Even though most doctors suggest you should avoid big meals two to three hours before sleep, some foods contain sleep-inducing properties. Consider the following snacks to help you snooze.


Bananas: This food is loaded with potassium and magnesium, which help the muscles relax. It also contains tryptophan which the body uses to produce melatonin and serotonin, a sleep-inducing neurotransmitter.


Glass of warm milk: Mom was right. A glass of warm milk, if you can utter it, promotes sleep with a heavy dose of tryptophan. Calcium also helps regulate the release of melatonin.


Almonds: A handful of these before bed would provide a rich dose of magnesium and the right amount of protein to help you sleep.


Cherries: According to research published in the Journal of Experimental Botany, cherries are among the few natural sources of melatonin. If cherries are not in season, try cherry juice or the dried variety.


Decaf tea: Most teas promote relaxation. Chamomile tea can induce sleep with glycine, which calms the nerves and muscles. Green tea contains thymine, which can also induce sleep. Always check the label to make sure the tea you’re drinking at bedtime is not caffeinated.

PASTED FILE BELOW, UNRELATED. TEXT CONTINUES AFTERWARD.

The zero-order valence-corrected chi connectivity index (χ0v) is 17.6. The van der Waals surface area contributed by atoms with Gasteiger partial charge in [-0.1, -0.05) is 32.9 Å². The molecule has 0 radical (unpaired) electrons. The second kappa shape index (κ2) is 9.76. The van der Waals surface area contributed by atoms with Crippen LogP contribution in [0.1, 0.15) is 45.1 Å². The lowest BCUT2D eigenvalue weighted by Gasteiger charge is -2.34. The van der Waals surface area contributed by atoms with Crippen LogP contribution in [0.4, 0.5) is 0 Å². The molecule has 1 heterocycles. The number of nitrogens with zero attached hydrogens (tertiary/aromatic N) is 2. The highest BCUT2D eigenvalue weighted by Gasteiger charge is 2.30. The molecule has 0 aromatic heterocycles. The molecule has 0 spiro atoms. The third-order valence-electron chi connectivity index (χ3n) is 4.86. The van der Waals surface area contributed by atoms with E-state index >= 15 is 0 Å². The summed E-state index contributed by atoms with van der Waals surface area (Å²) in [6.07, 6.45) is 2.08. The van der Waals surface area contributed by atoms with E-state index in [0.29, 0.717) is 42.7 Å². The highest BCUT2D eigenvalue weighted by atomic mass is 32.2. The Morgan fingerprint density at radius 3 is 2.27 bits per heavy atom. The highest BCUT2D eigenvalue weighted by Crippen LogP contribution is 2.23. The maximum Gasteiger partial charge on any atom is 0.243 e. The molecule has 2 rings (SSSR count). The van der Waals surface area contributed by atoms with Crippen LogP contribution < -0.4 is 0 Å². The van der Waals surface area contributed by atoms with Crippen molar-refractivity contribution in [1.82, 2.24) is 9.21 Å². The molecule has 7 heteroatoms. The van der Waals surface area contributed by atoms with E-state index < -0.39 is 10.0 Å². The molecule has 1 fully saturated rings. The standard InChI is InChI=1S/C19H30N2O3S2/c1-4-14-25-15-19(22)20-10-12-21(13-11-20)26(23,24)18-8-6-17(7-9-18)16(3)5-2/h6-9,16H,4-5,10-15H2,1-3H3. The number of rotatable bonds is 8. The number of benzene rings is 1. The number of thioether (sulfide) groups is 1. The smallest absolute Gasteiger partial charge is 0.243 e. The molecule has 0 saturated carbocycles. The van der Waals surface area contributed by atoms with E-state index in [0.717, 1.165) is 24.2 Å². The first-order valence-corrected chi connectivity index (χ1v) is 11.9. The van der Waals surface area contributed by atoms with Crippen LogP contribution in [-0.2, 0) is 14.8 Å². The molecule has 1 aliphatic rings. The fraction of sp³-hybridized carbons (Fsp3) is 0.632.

Oatmeal: A bowl of oatmeal provides calcium, magnesium, phosphorus, silicon and potassium — all properties that can relax you and help you sleep. Avoid sugar as it tends to suppress melatonin.


Jasmine Rice: According to a study published in the American Journal of Clinical Nutrition, high glycemic-index foods like Jasmine rice can promote sleep by boosting tryptophan. Men in the study slept an average of nine minutes after consuming Jasmine rice.





Maintain a Relaxing Bedtime Environment

Many doctors say most people sleep best in cool, dark, comfortable and quiet rooms. Consider the following steps to make sure your bedroom meets these criteria.

  • Keep your room at around 55 degrees fahrenheit
  • Shut off all lights and try using blackout curtains or wear a face mask
  • Wear earplugs if it’s too noisy or consider using a white noise machine
  • Make sure your bed is comfy. If you’re waking up with back aches or neck pain, experiment with different comforters, foam toppers or pillows that provide more or less support.
  • Make sure your alarm clock is facing away from you to avoid the light and the urge to keep starring at it as you try falling asleep. Eventually, your internal clock would be set and you’ll be able to get up on time without it.

Remember, a comfortable bedtime routine sends a powerful signal to your brain alerting it that it’s time to wind down and prepare for sleep.